Putting the spotlight on folic acid supplementation in pregnancy
Future Science Group (FSG) today announced the publication of a new article in Future Science OA, reviewing national and international guidelines for folic acid supplementation, and analyzing its potential risks and benefits in terms of maternal and fetal outcomes.
Owing to the beneficial effect of folic acid in preventing neural tube defects, most international guidelines recommend folic acid as a preconception supplement. What's more, evidence has suggested that folic acid can have an effect on other pregnancy outcomes, such as pregnancies complicated by seizure disorders, preeclampsia, anemia, fetal growth restriction and autism. However, these associations remain controversial and, while the USA has recommended mandatory fortification in some foods, other countries have not followed suit – perhaps owing to potential adverse effects. The new review, "Folic acid supplementation: what is new? Fetal, obstetric, long-term benefits and risks", aimed to synthesize current findings to aid understanding and encourage further research in this area.
Beginning with neural tube defects, Hind N Moussa and colleagues (The University of Texas Health Science Center at Houston, TX, USA) go on to discuss national and international dosage recommendations, and suggested timings for supplementation. They then discuss controversies concerning women with epilepsy; preeclampsia, fetal growth deficiency and autism risk reduction; and treatment of maternal folic acid-deficiency anemia. Finally, they turn the focus on potential adverse effects – while many are subtle, research is still largely inconclusive as to whether there is a relationship between folic acid and asthma/allergy, malignancy and twinning.
Considering the future, the authors hope that within the next decade we will gain a greater understanding of folic acid mechanisms, and that we might be moving towards a more personalized therapy approach instead of universal supplementation.
"With the different recommendations available for folic acid supplementation, and the controversies in terms of its risks and benefits, it is clear that more research is needed to clarify the best timing and dosage," commented Francesca Lake, Managing Editor. "This review provides an intriguing overview of where we stand thus far, and we hope it will stimulate further research in this arena."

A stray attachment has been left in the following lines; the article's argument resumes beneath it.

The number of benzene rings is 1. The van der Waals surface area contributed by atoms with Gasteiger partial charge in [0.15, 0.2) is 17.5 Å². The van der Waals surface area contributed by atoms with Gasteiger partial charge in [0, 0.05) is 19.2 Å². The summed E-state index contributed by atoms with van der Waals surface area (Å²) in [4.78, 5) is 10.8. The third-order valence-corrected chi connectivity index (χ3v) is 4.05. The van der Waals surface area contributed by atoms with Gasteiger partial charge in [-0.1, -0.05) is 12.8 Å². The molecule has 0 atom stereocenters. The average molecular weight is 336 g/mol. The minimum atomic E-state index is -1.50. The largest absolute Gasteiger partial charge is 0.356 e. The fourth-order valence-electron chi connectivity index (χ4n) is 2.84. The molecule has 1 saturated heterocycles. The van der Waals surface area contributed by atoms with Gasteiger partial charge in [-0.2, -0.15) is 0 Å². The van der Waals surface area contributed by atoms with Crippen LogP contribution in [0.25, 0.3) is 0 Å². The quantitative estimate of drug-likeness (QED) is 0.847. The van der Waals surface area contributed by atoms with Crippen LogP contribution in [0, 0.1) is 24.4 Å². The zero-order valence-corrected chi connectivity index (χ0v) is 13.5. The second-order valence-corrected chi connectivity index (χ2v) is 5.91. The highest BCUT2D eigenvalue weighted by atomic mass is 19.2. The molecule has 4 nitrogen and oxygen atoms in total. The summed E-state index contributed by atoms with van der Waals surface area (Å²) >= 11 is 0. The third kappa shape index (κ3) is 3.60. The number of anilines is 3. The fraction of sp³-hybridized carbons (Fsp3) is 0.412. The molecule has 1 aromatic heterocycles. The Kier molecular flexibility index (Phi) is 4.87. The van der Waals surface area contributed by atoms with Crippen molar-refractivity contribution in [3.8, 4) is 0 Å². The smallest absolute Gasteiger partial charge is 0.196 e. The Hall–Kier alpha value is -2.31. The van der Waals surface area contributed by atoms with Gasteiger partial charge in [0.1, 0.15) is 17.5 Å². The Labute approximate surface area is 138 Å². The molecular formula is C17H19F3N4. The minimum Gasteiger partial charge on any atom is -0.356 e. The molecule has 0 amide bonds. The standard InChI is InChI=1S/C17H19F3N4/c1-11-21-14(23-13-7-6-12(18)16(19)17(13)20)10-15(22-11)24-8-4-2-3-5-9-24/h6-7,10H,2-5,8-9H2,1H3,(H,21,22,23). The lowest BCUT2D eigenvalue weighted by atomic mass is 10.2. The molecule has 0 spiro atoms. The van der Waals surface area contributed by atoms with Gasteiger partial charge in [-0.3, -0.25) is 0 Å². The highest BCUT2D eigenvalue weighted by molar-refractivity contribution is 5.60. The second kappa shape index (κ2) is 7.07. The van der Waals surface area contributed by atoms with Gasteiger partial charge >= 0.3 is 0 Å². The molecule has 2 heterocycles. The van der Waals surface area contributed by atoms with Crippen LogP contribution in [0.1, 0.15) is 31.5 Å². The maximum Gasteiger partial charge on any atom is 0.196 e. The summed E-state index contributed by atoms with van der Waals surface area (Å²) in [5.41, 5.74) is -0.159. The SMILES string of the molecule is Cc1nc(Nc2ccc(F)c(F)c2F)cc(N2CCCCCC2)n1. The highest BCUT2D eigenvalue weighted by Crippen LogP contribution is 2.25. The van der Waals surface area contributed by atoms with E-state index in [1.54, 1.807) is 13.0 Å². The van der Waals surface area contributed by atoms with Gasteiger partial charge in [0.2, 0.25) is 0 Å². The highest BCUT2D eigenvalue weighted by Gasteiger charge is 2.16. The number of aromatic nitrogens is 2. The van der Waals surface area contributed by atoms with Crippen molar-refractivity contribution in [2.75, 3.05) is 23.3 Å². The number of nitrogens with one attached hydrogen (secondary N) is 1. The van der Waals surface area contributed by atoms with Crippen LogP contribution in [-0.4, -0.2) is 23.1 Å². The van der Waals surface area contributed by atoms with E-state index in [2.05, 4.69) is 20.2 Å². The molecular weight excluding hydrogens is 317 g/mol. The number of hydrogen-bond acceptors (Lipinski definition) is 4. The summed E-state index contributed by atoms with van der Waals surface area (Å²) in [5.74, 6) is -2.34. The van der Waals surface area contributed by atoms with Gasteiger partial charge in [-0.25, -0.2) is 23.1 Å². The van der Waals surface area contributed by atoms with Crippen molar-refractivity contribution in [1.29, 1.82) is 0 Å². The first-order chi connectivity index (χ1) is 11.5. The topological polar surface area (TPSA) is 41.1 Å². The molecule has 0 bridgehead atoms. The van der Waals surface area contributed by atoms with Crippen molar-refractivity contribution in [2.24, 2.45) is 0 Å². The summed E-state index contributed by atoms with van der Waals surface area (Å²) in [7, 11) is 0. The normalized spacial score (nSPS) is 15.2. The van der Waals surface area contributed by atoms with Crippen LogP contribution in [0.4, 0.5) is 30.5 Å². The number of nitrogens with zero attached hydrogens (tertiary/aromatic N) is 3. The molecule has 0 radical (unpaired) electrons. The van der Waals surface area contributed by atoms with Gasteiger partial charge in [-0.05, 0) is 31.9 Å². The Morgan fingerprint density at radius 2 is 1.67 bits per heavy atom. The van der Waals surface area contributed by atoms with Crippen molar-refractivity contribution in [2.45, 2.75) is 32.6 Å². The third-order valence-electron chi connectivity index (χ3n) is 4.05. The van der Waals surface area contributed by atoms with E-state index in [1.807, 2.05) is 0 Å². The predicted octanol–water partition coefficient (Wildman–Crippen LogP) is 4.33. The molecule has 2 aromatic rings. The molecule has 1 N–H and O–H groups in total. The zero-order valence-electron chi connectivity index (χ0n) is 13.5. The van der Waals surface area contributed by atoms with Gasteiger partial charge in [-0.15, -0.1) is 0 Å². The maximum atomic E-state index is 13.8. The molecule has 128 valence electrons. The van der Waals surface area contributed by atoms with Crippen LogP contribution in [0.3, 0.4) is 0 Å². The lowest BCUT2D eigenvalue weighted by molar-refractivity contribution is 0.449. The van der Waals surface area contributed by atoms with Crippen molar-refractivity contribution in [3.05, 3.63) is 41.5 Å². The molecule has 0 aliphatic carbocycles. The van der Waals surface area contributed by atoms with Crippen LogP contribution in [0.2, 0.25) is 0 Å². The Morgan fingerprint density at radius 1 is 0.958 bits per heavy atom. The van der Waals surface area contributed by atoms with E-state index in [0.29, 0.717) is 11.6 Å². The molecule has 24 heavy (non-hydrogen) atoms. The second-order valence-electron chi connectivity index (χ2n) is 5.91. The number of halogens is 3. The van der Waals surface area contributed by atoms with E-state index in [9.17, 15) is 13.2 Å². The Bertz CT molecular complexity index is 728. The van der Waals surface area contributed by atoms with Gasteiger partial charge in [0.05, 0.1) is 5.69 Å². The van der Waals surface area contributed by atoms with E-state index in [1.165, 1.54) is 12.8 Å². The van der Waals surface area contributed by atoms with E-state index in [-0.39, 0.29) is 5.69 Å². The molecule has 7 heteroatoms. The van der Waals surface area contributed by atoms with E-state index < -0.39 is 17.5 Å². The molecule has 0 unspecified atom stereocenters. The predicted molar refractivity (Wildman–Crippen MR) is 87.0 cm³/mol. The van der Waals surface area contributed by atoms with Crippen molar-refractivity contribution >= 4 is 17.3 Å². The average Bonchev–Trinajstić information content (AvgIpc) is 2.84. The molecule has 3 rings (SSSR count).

The review is available free to read, here: http://www.future-science.com/doi/pdf/10.4155/fsoa-2015-0015.
About Future Science OA
Launched in March 2015, Future Science OA is the inaugural gold open access journal from Future Science Group. It publishes articles covering research of application to human health, and utilizes a CC-BY license. Future Science OA embraces the importance of publishing all good-quality research with the potential to further the progress of medical science. Negative and early-phase research will be considered. The journal also features review articles, editorials and perspectives, providing readers with a leading source of commentary and analysis.
About Future Science Group
Founded in 2001, Future Science Group (FSG) is a progressive publisher focused on breakthrough medical, biotechnological, and scientific research. FSG's portfolio includes two imprints, Future Science and Future Medicine. In addition to this core publishing business, FSG develops specialist eCommunities. Key titles and sites include Bioanalysis Zone, Epigenomics, Nanomedicine and the award-winning Regenerative Medicine.
The aim of FSG is to service the advancement of clinical practice and drug research by enhancing the efficiency of communications among clinicians, researchers and decision-makers, and by providing innovative solutions to their information needs. This is achieved through a customer-centric approach, use of new technologies, products that deliver value-for-money and uncompromisingly high standards. http://www.futuresciencegroup.com